HPV vaccines may be less beneficial for African-American women
HPV vaccines are a proven way to reduce the risk of contracting strains of human papillomavirus that can lead to cervical cancer, doctors have long said. Now a new study suggests the vaccines may be not be as effective for African-American women as they are for white women.
It appears that African-American women are more likely to have strains of human papillomavirus not included in the vaccines. The news may make some African-American women ask themselves: Why bother? But a City of Hope expert cautions against dismissing the vaccines just yet.
First some background on human papillomavirus:
HPV is the most common sexually transmitted infection, and includes more than 40 types that can infect the genital area. Some of these also cause genital warts. The federal Centers for Disease Control and Prevention estimates that 79 million Americans are currently infected with one of these strains and that 14 million more will become infected each year.
These types of HPV can cause a range of cancers, including vaginal, vulvar, penile and some oropharyngeal cancers, but cervical cancer is the most common. It's expected to be diagnosed in more than 12,000 women this year and take the lives of about 4,000 women, according to the American Cancer Society.
The two current HPV vaccines available, Gardasil and Cervarix, both protect against the two HPV subtypes, 16 and 18, that are believed to cause most cervical cancers. (Gardasil also protects against subtypes 6 and 11, which lead to genital warts.)
Now for the new results:
Researchers from Duke University School of Medicine found that African-American women were much less likely than white women to be infected with HPV types 16 and 18.
“We found a much lower prevalence of HPV 16 and 18 in advanced CIN (precancerous cervical abnormalities) from African-American women,” said study researcher Cathrine Hoyo, Ph.D., M.Ph.H., associate professor of obstetrics and gynecology at Duke University of Medicine in a news release. “Rather, their CIN2 and 3 frequently harbored HPV 31, 35, 45, 56, 58, 66 and 68, all which are linked to cervical cancer.”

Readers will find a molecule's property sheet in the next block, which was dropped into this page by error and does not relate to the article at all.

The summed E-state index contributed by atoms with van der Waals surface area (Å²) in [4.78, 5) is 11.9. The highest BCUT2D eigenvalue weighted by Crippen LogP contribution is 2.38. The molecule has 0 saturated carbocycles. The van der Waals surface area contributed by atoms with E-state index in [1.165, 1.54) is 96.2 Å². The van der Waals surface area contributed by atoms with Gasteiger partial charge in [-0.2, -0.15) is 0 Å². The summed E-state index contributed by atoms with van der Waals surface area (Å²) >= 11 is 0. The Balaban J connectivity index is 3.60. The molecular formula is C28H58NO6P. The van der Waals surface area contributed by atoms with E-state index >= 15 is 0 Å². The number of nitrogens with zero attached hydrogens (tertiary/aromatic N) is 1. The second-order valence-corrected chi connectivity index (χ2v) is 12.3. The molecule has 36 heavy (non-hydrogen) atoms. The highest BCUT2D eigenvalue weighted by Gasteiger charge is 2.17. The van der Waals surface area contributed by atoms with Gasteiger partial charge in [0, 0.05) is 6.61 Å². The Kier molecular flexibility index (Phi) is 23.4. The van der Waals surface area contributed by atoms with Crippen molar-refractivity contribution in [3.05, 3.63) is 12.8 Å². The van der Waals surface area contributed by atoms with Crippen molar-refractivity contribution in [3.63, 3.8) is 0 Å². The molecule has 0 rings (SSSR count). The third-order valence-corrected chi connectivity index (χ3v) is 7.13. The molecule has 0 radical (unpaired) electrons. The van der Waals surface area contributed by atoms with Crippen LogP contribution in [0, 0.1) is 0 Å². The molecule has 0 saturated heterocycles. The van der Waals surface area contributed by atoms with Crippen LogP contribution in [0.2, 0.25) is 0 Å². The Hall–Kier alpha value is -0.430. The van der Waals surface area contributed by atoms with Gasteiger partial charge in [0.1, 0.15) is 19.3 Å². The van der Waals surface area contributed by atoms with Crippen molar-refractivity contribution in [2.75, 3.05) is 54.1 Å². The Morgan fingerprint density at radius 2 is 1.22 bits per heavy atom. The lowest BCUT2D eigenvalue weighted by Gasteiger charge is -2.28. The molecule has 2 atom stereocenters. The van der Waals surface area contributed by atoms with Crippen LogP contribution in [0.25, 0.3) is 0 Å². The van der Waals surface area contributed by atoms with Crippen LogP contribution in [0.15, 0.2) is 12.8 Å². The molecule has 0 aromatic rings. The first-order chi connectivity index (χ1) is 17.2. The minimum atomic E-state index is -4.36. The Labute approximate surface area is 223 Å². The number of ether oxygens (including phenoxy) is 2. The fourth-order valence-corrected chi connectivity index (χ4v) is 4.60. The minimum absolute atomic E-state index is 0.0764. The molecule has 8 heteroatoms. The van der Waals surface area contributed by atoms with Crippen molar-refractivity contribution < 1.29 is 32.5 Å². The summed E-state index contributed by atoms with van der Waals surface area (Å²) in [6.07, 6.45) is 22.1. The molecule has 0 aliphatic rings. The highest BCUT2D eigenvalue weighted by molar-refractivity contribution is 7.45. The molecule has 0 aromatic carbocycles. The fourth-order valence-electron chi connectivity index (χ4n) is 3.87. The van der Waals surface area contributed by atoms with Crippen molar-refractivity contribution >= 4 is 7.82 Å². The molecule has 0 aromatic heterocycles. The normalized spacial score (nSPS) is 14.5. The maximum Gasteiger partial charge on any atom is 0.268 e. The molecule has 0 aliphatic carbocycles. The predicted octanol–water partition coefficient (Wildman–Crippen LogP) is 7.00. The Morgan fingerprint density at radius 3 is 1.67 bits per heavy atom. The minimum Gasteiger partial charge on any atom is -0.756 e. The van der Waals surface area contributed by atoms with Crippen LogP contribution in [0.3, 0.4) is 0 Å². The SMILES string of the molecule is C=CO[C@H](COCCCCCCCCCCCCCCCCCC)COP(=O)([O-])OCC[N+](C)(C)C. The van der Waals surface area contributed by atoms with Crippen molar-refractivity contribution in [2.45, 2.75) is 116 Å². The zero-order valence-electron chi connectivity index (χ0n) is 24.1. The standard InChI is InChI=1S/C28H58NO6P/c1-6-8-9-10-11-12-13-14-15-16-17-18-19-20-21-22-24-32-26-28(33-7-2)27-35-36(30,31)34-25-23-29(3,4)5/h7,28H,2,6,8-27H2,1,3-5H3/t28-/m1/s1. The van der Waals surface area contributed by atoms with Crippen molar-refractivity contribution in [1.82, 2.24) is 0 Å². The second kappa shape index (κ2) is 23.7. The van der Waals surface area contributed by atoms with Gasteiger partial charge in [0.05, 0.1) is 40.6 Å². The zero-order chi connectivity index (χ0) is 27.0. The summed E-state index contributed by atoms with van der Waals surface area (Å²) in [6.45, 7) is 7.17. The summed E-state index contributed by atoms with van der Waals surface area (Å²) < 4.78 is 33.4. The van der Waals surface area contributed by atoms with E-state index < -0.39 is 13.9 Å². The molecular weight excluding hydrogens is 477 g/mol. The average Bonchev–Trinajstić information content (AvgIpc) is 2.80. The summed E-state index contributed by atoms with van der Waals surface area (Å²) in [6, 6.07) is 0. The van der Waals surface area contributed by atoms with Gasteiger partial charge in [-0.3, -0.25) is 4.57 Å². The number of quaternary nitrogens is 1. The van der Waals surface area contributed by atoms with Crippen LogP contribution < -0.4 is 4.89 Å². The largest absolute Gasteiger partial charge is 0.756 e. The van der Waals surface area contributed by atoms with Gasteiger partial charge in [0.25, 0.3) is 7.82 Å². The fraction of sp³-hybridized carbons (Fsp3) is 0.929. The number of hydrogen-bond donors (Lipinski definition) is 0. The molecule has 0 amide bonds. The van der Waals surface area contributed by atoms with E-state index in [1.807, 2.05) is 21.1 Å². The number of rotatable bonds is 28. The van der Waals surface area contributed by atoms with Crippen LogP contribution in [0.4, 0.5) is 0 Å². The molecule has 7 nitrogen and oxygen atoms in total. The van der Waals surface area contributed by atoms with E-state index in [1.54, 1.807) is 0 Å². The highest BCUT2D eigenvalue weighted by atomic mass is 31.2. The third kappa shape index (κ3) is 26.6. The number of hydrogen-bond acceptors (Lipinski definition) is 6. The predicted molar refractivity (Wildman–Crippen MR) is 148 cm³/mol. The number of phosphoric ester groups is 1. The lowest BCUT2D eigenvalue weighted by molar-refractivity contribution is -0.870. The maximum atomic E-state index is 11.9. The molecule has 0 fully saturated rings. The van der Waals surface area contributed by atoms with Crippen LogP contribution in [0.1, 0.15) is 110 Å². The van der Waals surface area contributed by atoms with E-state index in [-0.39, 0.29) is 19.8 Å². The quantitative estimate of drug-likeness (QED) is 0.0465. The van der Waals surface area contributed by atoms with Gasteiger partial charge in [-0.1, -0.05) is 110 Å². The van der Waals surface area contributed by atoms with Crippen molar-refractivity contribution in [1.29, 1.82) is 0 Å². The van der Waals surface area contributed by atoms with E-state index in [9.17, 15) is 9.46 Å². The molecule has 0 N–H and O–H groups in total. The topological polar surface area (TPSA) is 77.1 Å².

The study, which was presented at the 12th Annual American Association for Cancer Research International Conference on Frontiers in Cancer Prevention Research, examined HPV strains in 572 women who had abnormal Pap tests. Of those women, 280 were African-American and 292 were white.
Early-stage abnormalities in white women were most likely to be linked to HPV 16, 18, 31, 56, 39 and 66. Early-stage abnormalities in African-American women were more likely to be linked to HPV 33, 35, 58 and 68.
Later-stage abnormalities in white women were most likely to be linked to 16, 18, 33, 39 and 59. For African-American women, they were most likely to be 31, 35, 45, 56, 58, 66 and 68.
“Although our findings need to be replicated in larger cohorts of women, they suggest that the current available HPV vaccines, which target HPV subtypes 16 and 18 in order to prevent cervical cancer and precancerous cervical abnormalities, will be less beneficial for African women than non-Hispanic white women,” Hoyo said in the news release.
But that doesn’t mean African-American women should forgo the current HPV vaccination, said Robert J. Morgan, M.D., co-director of City of Hope's Gynecological Oncology/Peritoneal Malignancy Program, in an interview with HealthDay.
"I don't think recommendations on vaccination would change [based] on this data," said Morgan, who was not involved in the research. Much more study is needed. And the risk is too great.
As Hoyo said in the release: "African-American women are about 20 percent more likely to develop cervical cancer and almost twice as likely to die from the disease compared with non-Hispanic white women." And they can be infected with strains 16 and 18, even if those may not be as common for them.
Currently, the HPV vaccination is recommended for preteen girls and boys at age 11 or 12 years old, before they become sexually active. It's also recommended for teenagers who didn't get the vaccine when they were younger, women through age 26 and men through age 21.